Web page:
It is also of note a few years after Arthur's marriage to Mary Anna, Aunt Bell gave her son-in-law Hill House and its property. Arthur finally had something of his own to care for. Of course Aunt Bell's trust in Arthur was rewarded, just as Charlotte's and Patrick's trust was before.
Haworth is Bronte country and Banagher is Bell country. No wonder Charlotte was enthusiastic about her " new relations ". Among Aunt Bell's nine biological children were two doctors, two clergymen and one of the doctors was also a colonel in the British Army. In Haworth it was thought Arthur was over stepping his place by seeking Charlotte in marriage. But in Banagher, Charlotte found herself socially improved by being married to gentry!
The B and B Charlotte's Way would be very worthy of one's custom even without its historic associations. Besides the charming house, comfortable rooms, and its beautiful setting, the B and B advertises a "full Irish breakfast" Indeed. Nicola has her own chickens to supply the wonderful eggs and our warmed plates also had delicious sausage and ham. Generous resupply of coffee, toast and Nicola's own homemade soda bread are just for the asking ( and she does come round to ask! ). Plus there is cereal, yogurt and juice to enjoy as you wait while Nicola expertly cooks your eggs etc.
You won't leave the table hungry! The Irish believe in filling you up! lol. While eating in Banager itself, we asked for one portion of chips ( fries ) to share and were staggered at the mound brought to our table! Irish chips are wonderful btw. That's another thing they take serious, lol There are excellent pubs known for their music and food down the hill from the house, plus the marina on the river.
Of course visiting Arthur's grave was a major draw to us. He is at rest a short way at St. Paul's, Church of Ireland. The church is small but still very imposing with its beautiful tower and east facing window un the top of the hill. One cannot see Arthur and the Bell's graves from the road, a large tree blocks the view ( the plot is behind the church to the left if you stand at the iron gate ). We learned St Paul's graveyard was open all the time! I had thought it was available only on Sunday. I had made sure our visit included Sunday for this propose. When we found out we could visit the graves anytime, we were out like a shot. It's a minute walk to St Paul.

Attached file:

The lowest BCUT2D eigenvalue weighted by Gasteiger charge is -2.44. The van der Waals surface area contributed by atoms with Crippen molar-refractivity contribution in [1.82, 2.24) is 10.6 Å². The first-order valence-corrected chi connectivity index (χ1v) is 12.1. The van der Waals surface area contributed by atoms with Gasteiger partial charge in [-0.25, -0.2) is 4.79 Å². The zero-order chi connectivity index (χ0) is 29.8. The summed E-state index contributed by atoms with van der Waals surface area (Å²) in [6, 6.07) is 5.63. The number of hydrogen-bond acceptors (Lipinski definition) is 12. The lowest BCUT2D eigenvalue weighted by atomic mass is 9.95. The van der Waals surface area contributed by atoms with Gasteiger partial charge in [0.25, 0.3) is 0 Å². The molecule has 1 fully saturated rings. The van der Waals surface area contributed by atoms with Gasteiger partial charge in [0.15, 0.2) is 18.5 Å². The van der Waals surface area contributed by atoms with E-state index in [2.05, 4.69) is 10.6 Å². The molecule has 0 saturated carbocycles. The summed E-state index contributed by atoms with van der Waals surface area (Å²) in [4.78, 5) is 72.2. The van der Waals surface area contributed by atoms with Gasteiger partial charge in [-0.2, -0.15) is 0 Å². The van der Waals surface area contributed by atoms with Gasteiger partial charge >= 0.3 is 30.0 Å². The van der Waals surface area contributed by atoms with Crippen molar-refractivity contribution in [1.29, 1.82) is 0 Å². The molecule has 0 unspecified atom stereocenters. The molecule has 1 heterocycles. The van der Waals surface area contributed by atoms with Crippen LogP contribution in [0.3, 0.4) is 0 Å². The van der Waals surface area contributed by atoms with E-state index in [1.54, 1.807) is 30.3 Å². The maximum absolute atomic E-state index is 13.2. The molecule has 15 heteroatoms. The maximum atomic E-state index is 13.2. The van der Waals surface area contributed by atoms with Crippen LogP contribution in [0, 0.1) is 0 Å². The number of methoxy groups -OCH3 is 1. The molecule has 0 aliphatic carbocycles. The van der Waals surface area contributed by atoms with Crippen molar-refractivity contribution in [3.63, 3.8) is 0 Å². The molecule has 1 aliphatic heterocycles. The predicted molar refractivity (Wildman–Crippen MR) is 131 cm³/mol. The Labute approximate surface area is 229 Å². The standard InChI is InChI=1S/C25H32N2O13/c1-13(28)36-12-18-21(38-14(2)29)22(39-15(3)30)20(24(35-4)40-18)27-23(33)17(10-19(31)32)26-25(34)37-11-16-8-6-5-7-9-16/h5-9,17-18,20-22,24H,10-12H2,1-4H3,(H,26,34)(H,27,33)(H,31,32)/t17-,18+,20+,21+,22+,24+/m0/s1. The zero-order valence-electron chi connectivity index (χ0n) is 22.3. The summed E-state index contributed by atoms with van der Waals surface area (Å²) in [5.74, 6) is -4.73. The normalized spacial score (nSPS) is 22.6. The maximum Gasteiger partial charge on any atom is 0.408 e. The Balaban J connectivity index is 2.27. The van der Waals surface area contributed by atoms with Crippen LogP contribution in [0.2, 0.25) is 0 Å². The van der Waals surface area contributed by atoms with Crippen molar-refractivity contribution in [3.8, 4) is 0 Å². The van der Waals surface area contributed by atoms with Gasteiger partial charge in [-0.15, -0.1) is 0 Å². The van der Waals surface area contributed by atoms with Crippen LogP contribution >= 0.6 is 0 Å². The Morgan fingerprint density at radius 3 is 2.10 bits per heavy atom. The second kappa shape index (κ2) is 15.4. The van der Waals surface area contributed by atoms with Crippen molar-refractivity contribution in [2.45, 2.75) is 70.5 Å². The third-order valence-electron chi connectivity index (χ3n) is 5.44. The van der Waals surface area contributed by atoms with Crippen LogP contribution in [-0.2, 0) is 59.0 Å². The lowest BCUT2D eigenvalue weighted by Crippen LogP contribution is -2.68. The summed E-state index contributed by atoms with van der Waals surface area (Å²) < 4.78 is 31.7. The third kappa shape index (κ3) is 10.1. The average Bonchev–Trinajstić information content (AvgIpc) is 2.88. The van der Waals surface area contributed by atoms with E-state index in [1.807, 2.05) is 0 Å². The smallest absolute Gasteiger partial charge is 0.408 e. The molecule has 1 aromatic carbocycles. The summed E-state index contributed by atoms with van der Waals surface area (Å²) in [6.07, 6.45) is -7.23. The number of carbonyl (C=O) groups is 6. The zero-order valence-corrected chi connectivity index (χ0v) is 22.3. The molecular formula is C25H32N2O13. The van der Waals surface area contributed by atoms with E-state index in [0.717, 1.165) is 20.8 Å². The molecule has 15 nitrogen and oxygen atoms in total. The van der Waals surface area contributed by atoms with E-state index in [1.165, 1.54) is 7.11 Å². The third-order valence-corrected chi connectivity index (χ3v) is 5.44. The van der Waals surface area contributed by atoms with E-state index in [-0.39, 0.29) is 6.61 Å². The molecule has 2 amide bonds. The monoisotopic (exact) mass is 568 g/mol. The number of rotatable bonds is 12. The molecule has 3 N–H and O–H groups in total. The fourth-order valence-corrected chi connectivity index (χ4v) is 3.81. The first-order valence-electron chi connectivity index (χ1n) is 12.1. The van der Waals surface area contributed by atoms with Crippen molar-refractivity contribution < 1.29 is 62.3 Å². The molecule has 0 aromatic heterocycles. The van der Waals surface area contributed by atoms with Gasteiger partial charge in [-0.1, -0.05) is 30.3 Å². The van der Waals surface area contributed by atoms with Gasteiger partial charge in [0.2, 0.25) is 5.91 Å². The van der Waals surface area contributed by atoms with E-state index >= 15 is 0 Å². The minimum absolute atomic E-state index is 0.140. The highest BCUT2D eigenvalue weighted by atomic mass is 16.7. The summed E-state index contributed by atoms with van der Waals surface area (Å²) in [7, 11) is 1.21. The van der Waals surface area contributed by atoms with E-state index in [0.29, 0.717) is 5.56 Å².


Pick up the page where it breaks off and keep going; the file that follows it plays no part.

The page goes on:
It was astonishing to finally stand at Arthur's and Mary Anna's grave. Locals tell me the stones were much brighter 30 years ago. They are almost unreadable now. We visited the graveyard every day, just as we went to the Parsonage every day were were in Haworth. Why not? What a privilege to finally be in such places.
Married couples sharing a grave seems to have been a Bell family tradition. In the four graves above, Aunt Bell ( 2nd grave from the left ) is a surrounded by her 3 clergymen sons, both biological and adopted, and their wives. Arthur and Mary Anna rest on the farthest grave on the right.
On Sunday, we also went to St Paul before noon to attend the weekly service. It got close to noon without a sign of life, but just before the hour stuck, a car pulled in. It was a lay minster and his teenage children. I have to say they could not have been more gracious and welcoming. It interested them why we Americans were there. We ran into that a good bit in the town ...friendly wonder over what brought us to Banagher. I don't think they see very many Yanks! We explained we were Bronte fans and were visiting Charlotte's husband's home and grave.
Inside the St. Paul's was like a time machine, it has lovely old style oak box pews and gorgeous stained windows. There is a beautiful marble tribute to Aunt Bell's third son, Arthur Bell, the army colonel and doctor. He died in India of cholera in 1869, leaving behind a wife and three children. The tribute was funded by his fellow officers.
We know of the sadness in the Bronte history, but Aunt Bell had much grief to endure herself. She outlived all her 6 sons and one of her three daughters.
After the service, I understood more the type of worship both Rev Bronte and Arthur Bell Nicholls presided over and the strong role of the gospel in it . We brought flowers in town to lay at the graves. It was very special to finally come to Banager, to St Paul's, to Arthur's grave and to Charlotte's Way.